Shotgun Calibers and Land Acquisition Legislation up for Debate in Iowa

Contact: Kent Keene, Senior Coordinator, Lower Midwestern States and Agriculture Policy

  • Last week, the Congressional Sportsmen’s Foundation (CSF) joined partners in weighing in on Iowa House File 2370 (HF 2370) and Senate Study Bill 3134 (now Senate File 2312, SF 2312).
  • HF 2370 seeks to authorize the use of .410-bore and 28-gauge shotguns using size-10 or larger shot during turkey seasons, while Senate Study Bill 3134 seeks to cap the price that county conservation boards and the Iowa Department of Natural Resources may pay when purchasing lands in the state.
  • CSF submitted a letter of support to the Iowa Legislative Sportsmen’s Caucus for HF 2370 highlighting the advances in shotshell technology and Recruitment, Retention, Reactivation (R3) benefits associated with this bill.
  • Alternatively, CSF submitted a letter of opposition to the Caucus for SSB 3134 (now SF 2312) pointing out the benefits of public lands and the potential consequences of this legislation.

Why it Matters: As legislation continues to move rapidly across the Lower Midwest and around the nation, two bills in Iowa have risen to the surface are receiving a lot of attention. Working with mission partners and members of the Iowa Legislative Sportsmen’s Caucus, the Congressional Sportsmen’s Foundation has joined to ranks of sporting-conservationists in supporting a proposed expansion of shotgun calibers during turkey season) while opposing efforts designed to impair the Department of Natural Resources’ ability to purchase additional lands that would provide public access and opportunities for sportsmen and women.

Last week, the Congressional Sportsmen’s Foundation submitted comment letters to members of the Iowa Legislative Sportsmen’s Caucus regarding legislation currently moving in the state. These included a letter of support for House File 2370 (HF 2370 and formerly House Study Bill 609) and a letter of opposition to Senate Study Bill 3134 which has since been introduced outside of Committee as Senate File 2312(SF 2312).

HF 2370 seeks to permit .410-bore and 28-gauge shotguns using tungsten shot (sizes #10 or larger) during the state’s turkey season. Currently, only 20-gauge and larger shotguns may be used. However, thanks to advances in shotshell technology such as the development of tungsten shot, smaller and lighter-recoiling calibers can now be used to ethically and effectively harvest turkeys. At its core, HF 2370 opens the door for new hunters, particularly younger, smaller framed, or otherwise recoil-sensitive hunters, to enjoy the wonders of turkey hunting in Iowa.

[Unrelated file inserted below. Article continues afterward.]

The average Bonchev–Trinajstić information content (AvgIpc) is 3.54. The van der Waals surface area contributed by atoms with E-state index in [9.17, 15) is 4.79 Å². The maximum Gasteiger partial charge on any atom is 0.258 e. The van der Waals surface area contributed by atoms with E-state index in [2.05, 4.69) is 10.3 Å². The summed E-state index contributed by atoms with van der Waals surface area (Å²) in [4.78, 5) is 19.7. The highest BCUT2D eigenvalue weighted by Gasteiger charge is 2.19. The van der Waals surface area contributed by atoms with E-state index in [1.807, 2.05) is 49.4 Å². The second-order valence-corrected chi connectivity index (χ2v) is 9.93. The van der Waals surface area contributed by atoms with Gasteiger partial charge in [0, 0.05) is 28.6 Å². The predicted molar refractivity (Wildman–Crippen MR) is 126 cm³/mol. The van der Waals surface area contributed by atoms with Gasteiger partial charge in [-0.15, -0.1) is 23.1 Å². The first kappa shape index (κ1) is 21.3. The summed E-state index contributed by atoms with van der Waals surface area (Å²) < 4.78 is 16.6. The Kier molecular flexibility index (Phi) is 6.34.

SF 2312, seeks to cap the price that the Iowa DNR may pay when purchasing land. In the letter of opposition, CSF pointed out several of the issues associated with this language, including the challenges it creates as the DNR seeks to provide quality hunting and angling access for the Hawkeye State’s sportsmen and women. Proponents of this type of legislation claim to be acting on behalf of young farmers and ranchers who they believe are at a disadvantage when having to “compete” against the government to purchase land. However, this misrepresentation conflates other controversial land acquisition practices such as Eminent Domain with the willful sale of land. Here, land acquisitions are conducted with landowners who willingly chose to sell their land to the DNR, many of whom cherish the idea that their properties will be conserved for the benefit of their fellow Iowans. On the other hand, those who wish to sell their lands to beginning farmers and ranchers maintain the right to do just that, a concept that, when scrutinized, severely damages the logic on which legislation like SF 2312 is built.

Currently, HF 2370 (passed out of committee as HSB 609) awaits further action in the House of Representatives while SF 2312 (passed out of committee as SSB 3134) awaits further action in the Senate. For more information on the status of these bills, visit the Iowa Legislature’s website.

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Studies conducted at both the state and federal level have found that the number of hunters and trappers have been on a generally declining trend over the past several decades. To increase recruitment, retention, and reactivation (R3) of hunters and trappers, which initiative do you think would have the greatest impact?

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